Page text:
Here is a round up of some trade union news from the UK and elsewhere. Over on LabourStart you can read about the plight of Peruvian workers who were allegedly dismissed without notice shortly after forming a trade union:
Workers in Peru’s booming agricultural export sector are continually denied their right to freedom of association through illegal, anti-union practices. The agricultural export industry employs some 300,000 people, more than 70 percent of them women. A special law governing this sector enables employers to offer lower wages and fewer benefits and protections than those provided under traditional Peruvian labor law. Despite the agricultural export economy’s exponential growth since the law was passed, its restrictions remain in place, and workers still literally have nothing to show for the fruits of their labor. Please sign the petition to reinstate the workers and their union.
Meanwhile in the UK, support workers for the contractor Carillion have gone on strike following unresolved complaints about bullying. The workers, originally from Goa, are based at Great Western Hospital in Swindon, and have raised concerns relating to leave arrangements to allow them visit their families. There was overwhelming support for the strike, with 97% voting for industrial action, based on a turnout of over 80%.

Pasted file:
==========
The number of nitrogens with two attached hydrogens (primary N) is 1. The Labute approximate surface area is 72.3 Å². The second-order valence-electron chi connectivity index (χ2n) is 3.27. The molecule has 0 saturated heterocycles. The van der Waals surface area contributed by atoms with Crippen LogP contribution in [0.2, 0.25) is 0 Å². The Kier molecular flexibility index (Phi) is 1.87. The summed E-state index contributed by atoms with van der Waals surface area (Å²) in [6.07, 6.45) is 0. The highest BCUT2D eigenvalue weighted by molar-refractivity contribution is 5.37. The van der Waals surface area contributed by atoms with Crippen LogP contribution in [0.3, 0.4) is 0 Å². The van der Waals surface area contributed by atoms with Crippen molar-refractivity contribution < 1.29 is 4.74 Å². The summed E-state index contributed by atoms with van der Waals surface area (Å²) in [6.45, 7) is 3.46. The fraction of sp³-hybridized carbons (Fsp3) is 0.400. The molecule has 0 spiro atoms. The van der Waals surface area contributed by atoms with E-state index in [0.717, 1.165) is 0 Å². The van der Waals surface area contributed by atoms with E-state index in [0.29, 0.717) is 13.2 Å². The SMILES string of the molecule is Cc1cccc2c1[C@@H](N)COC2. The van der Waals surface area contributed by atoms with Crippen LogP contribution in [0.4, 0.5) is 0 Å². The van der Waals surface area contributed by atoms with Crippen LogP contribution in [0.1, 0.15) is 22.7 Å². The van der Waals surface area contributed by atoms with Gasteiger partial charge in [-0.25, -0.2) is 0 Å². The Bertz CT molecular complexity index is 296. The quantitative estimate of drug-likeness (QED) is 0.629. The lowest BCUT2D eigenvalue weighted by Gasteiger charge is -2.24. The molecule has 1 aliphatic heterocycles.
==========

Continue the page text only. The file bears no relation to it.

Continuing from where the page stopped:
Sally Hunt, the General Secretary of my own union, the UCU, is currently facing a challenge from Mark Campbell. Hunt has recently clashed with Campbell’s grouping, UCU Left, over whether members should be balloted on the Government’s ‘final offer’ before any further strike action is taken. She has spoken in favour of consulting members more closely on this and other issues. Hunt has also raised more general concerns about the strategies of the UCU Left.
Ms Hunt said that if the union’s structure were to change, she would hope for “more serious analysis of where and when we should put our energy into certain issues”, as it is now “sometimes seen as being out there on all sorts of things that aren’t necessarily at the heart of where our members want to be”.
You don’t say. Ballot papers for the positions of General Secretary, Trustee, Officer and other places on National Executive Committee must be returned by 1 March. If you are in the UCU – don’t forget to vote in all these contests.
I blogged some time ago about the anger felt by electricians about changes to their pay scales. It is often noted that the rules surrounding strike ballots are more stringent than those relating to general elections. But a judge has recently ruled against Balfour Beatty, who have tried to use accusations of minor irregularities to halt strike action.
Finally, here’s an interesting piece warning Europeans not to go down the US’s anti Labo(u)r path.
So here is the question for European working people to ask. Will Europe let the US be their China? American companies learned to use China as a weapon against workers here. Will European companies bring American anti-labor practices home as a weapon to break down European worker rights and living standards?
Will European companies learn to use American anti-labor practices against European workers? Or will European workers stop this in time? If you think this sort of thing can’t happen in Europe, just look at what is happening to Greek workers right now.